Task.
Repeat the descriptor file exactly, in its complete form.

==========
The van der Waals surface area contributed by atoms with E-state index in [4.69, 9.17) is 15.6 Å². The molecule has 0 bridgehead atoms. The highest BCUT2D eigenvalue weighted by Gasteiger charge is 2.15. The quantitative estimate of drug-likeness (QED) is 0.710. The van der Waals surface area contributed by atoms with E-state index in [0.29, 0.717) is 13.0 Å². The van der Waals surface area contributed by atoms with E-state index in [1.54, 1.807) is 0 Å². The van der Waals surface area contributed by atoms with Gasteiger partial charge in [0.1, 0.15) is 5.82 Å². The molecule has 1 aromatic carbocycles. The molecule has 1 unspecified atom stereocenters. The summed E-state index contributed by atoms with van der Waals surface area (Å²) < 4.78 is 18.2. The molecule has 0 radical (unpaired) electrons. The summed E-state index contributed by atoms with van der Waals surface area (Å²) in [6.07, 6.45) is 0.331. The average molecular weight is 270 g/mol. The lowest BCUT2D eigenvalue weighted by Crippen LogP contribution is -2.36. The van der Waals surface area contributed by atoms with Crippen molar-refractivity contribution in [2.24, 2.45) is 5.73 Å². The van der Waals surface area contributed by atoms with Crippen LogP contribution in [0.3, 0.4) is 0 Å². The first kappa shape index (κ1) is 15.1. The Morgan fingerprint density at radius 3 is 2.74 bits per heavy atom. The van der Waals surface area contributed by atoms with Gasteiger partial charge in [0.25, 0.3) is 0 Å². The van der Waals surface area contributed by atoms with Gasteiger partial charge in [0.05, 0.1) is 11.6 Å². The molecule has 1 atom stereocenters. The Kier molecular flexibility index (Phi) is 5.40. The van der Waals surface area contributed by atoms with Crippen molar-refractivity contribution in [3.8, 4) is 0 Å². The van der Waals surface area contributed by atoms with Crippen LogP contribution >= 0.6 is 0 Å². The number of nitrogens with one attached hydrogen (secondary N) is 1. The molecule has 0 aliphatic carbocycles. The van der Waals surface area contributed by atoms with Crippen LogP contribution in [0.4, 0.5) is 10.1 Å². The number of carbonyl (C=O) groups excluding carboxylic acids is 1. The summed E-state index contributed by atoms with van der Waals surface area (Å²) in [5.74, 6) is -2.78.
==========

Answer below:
The van der Waals surface area contributed by atoms with E-state index in [4.69, 9.17) is 15.6 Å². The molecule has 0 bridgehead atoms. The highest BCUT2D eigenvalue weighted by Gasteiger charge is 2.15. The quantitative estimate of drug-likeness (QED) is 0.710. The van der Waals surface area contributed by atoms with E-state index in [0.29, 0.717) is 13.0 Å². The van der Waals surface area contributed by atoms with E-state index in [1.54, 1.807) is 0 Å². The van der Waals surface area contributed by atoms with Gasteiger partial charge in [0.1, 0.15) is 5.82 Å². The molecule has 1 aromatic carbocycles. The molecule has 1 unspecified atom stereocenters. The summed E-state index contributed by atoms with van der Waals surface area (Å²) < 4.78 is 18.2. The molecule has 0 radical (unpaired) electrons. The summed E-state index contributed by atoms with van der Waals surface area (Å²) in [6.07, 6.45) is 0.331. The average molecular weight is 270 g/mol. The lowest BCUT2D eigenvalue weighted by Crippen LogP contribution is -2.36. The van der Waals surface area contributed by atoms with Crippen molar-refractivity contribution in [2.24, 2.45) is 5.73 Å². The van der Waals surface area contributed by atoms with Crippen LogP contribution in [0.3, 0.4) is 0 Å². The first kappa shape index (κ1) is 15.1. The Morgan fingerprint density at radius 3 is 2.74 bits per heavy atom. The van der Waals surface area contributed by atoms with Gasteiger partial charge in [0.25, 0.3) is 0 Å². The van der Waals surface area contributed by atoms with Gasteiger partial charge in [0.05, 0.1) is 11.6 Å². The molecule has 1 atom stereocenters. The Kier molecular flexibility index (Phi) is 5.40. The van der Waals surface area contributed by atoms with Crippen molar-refractivity contribution in [3.8, 4) is 0 Å². The van der Waals surface area contributed by atoms with Crippen LogP contribution >= 0.6 is 0 Å². The number of nitrogens with one attached hydrogen (secondary N) is 1. The molecule has 0 aliphatic carbocycles. The van der Waals surface area contributed by atoms with Crippen LogP contribution in [0.4, 0.5) is 10.1 Å². The number of carbonyl (C=O) groups excluding carboxylic acids is 1. The summed E-state index contributed by atoms with van der Waals surface area (Å²) in [5.74, 6) is -2.78.